^ f: During the night of 6 April 1941, while the German invasion had already begun, the Yugoslavs informed the Greeks that they would implement the plan: they would attack the Italian troops in the morning of the next day at 6:00 a.m. At 3:00 a.m. of April 7, the 13th division of the Greek Epirus Army attacked the Italian troops, occupied two heights and captured 565 Italians (15 officers and 550 soldiers). Nevertheless, the Yugoslav offensive would not take place and on April 8, the Greek headquarters ordered the pause of the operation.[31][32]
^ g: Although earmarked for Greece, the Polish Independent Carpathian Rifle Brigade and the Australian 7th Division were kept by Wavell in Egypt because of Erwin Rommel's successful thrust into Cyrenaica.[33]

Petikan[sunting | sunting sumber]

  1. ^ Collier 1971, m/s. 180.
  2. ^ Helios 1945, Greek Wars.
  3. ^ Richter 1998, m/s. 119, 144.
  4. ^ History, Hellenic Air Force, dicapai pada 25 March 2008 .
  5. ^ Campaign in Greece. The Encyclopedia Americana. 
  6. ^ Ziemke.
  7. ^ a b Beevor 1994, m/s. 26.
  8. ^ Long 1953, m/s. 182–83.
  9. ^ "7", History (PDF), AU: AWM .
  10. ^ McClymont 1959, m/s. 486.
  11. ^ a b c Richter 1998, m/s. 595–97.
  12. ^ Bathe & Glodschey 1942, m/s. 246.
  13. ^ Zabecki, David (2014), Germany at War: 400 Years of Military History (4 volumes), ABC-CLIO, p. 563, ISBN 978-1-598849806, The Greek Army sustained 13,408 killed, 42,485 wounded, and 270,000 prisoners.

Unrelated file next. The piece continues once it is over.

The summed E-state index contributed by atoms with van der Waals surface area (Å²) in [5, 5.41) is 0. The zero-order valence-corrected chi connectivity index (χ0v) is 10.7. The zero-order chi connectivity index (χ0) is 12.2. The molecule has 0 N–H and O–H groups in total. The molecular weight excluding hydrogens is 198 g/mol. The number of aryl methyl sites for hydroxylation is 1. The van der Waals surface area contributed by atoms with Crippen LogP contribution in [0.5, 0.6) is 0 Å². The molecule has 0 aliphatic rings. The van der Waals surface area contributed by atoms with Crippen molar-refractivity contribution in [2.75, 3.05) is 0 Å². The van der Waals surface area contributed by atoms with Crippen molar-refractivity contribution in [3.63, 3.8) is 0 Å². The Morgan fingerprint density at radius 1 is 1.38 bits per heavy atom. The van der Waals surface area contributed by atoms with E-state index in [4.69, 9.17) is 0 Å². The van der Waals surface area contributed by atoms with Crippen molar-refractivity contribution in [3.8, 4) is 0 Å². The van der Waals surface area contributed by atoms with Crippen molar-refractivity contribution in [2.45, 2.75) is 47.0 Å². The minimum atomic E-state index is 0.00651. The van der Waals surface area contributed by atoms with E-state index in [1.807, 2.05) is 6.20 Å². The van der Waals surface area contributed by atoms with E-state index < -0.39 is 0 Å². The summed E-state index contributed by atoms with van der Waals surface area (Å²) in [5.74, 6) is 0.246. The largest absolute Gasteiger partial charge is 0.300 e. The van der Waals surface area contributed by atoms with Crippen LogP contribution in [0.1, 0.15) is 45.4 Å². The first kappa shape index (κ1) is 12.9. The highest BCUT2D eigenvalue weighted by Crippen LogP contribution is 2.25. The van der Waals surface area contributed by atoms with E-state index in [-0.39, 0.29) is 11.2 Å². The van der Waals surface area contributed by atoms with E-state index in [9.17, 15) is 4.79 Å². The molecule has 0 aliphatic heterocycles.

14. ^ Zabecki, David (2014), Germany at War: 400 Years of Military History (4 volumes), ABC-CLIO, p. 563, ISBN 978-1-598849806, The Greek Army sustained 13,408 killed, 42, 485 wounded, and 270,000 prisoners. 
  15. ^ Smith 1986.
  16. ^ Johnston, Mark; Chagas, Carlos (2013), The Australian Army in World War II, Osprey Publishing, p. 18, ISBN 978-1846031236, For several days Australian troops played a prominent part in a holding action on the Thermopylae Line in southern Greece, allowing ships to be assembled to evacuate thousands to Egypt and Crete on 24–27 April 1941. 
  17. ^ Dear & Foot 1995, m/s. 102–6.
  18. ^ Kershaw 2007, m/s. 178.
  19. ^ Hillgruber 1993, m/s. 506.
  20. ^ von Rintelen 1951, m/s. 90, 92–3, 98–9.
  21. ^ Murray & Millett 2000, m/s. 105.
  22. ^ a b Titterton 2002, m/s. 84.
  23. ^ Duncan.
  24. ^ Long 1953, m/s. 182–83.
  25. ^ a b McClymont 1959, m/s. 486.
  26. ^ a b Blau 1986, m/s. 3–4.
  27. ^ Sadkovich 1993, m/s. 439–464.
  28. ^ Buckley 1984, m/s. 17.
  29. ^ Blau 1986, m/s. 72.
  30. ^ Papagos 1949, m/s. 317.
  31. ^ Ralat petik: Tag <ref> tidak sah; teks bagi rujukan H tidak disediakan
  32. ^ Long 1953, m/s. 41.
  33. ^ Beevor 1994, m/s. 60.